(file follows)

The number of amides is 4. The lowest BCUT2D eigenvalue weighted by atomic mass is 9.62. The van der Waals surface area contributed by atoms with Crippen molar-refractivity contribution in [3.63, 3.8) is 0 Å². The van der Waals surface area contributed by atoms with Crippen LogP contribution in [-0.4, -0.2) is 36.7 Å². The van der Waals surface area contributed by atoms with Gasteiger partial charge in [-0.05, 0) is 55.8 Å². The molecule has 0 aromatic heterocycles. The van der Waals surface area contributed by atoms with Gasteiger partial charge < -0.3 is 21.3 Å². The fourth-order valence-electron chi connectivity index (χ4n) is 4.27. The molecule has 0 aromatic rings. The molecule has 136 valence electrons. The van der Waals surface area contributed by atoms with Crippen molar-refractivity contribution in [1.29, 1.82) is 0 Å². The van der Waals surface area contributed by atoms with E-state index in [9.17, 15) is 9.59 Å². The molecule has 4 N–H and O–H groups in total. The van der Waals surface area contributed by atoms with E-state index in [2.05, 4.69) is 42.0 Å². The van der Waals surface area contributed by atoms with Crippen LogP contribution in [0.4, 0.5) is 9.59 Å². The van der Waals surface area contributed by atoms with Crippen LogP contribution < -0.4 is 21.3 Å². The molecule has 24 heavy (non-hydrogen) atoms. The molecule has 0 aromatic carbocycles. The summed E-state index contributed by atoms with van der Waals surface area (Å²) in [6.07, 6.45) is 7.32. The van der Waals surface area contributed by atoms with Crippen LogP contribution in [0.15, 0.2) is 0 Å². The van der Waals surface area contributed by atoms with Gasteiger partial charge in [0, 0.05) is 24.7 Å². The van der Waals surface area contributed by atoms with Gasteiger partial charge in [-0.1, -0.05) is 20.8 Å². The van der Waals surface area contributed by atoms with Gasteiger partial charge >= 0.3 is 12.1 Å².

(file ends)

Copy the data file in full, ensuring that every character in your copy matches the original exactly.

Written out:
The number of amides is 4. The lowest BCUT2D eigenvalue weighted by atomic mass is 9.62. The van der Waals surface area contributed by atoms with Crippen molar-refractivity contribution in [3.63, 3.8) is 0 Å². The van der Waals surface area contributed by atoms with Crippen LogP contribution in [-0.4, -0.2) is 36.7 Å². The van der Waals surface area contributed by atoms with Gasteiger partial charge in [-0.05, 0) is 55.8 Å². The molecule has 0 aromatic heterocycles. The van der Waals surface area contributed by atoms with Gasteiger partial charge < -0.3 is 21.3 Å². The fourth-order valence-electron chi connectivity index (χ4n) is 4.27. The molecule has 0 aromatic rings. The molecule has 136 valence electrons. The van der Waals surface area contributed by atoms with Crippen molar-refractivity contribution in [1.29, 1.82) is 0 Å². The van der Waals surface area contributed by atoms with E-state index in [9.17, 15) is 9.59 Å². The molecule has 4 N–H and O–H groups in total. The van der Waals surface area contributed by atoms with E-state index in [2.05, 4.69) is 42.0 Å². The van der Waals surface area contributed by atoms with Crippen LogP contribution in [0.4, 0.5) is 9.59 Å². The van der Waals surface area contributed by atoms with Crippen LogP contribution < -0.4 is 21.3 Å². The molecule has 24 heavy (non-hydrogen) atoms. The molecule has 0 aromatic carbocycles. The summed E-state index contributed by atoms with van der Waals surface area (Å²) in [6.07, 6.45) is 7.32. The van der Waals surface area contributed by atoms with Crippen LogP contribution in [0.15, 0.2) is 0 Å². The van der Waals surface area contributed by atoms with Gasteiger partial charge in [0, 0.05) is 24.7 Å². The van der Waals surface area contributed by atoms with Gasteiger partial charge in [-0.1, -0.05) is 20.8 Å². The van der Waals surface area contributed by atoms with Gasteiger partial charge >= 0.3 is 12.1 Å².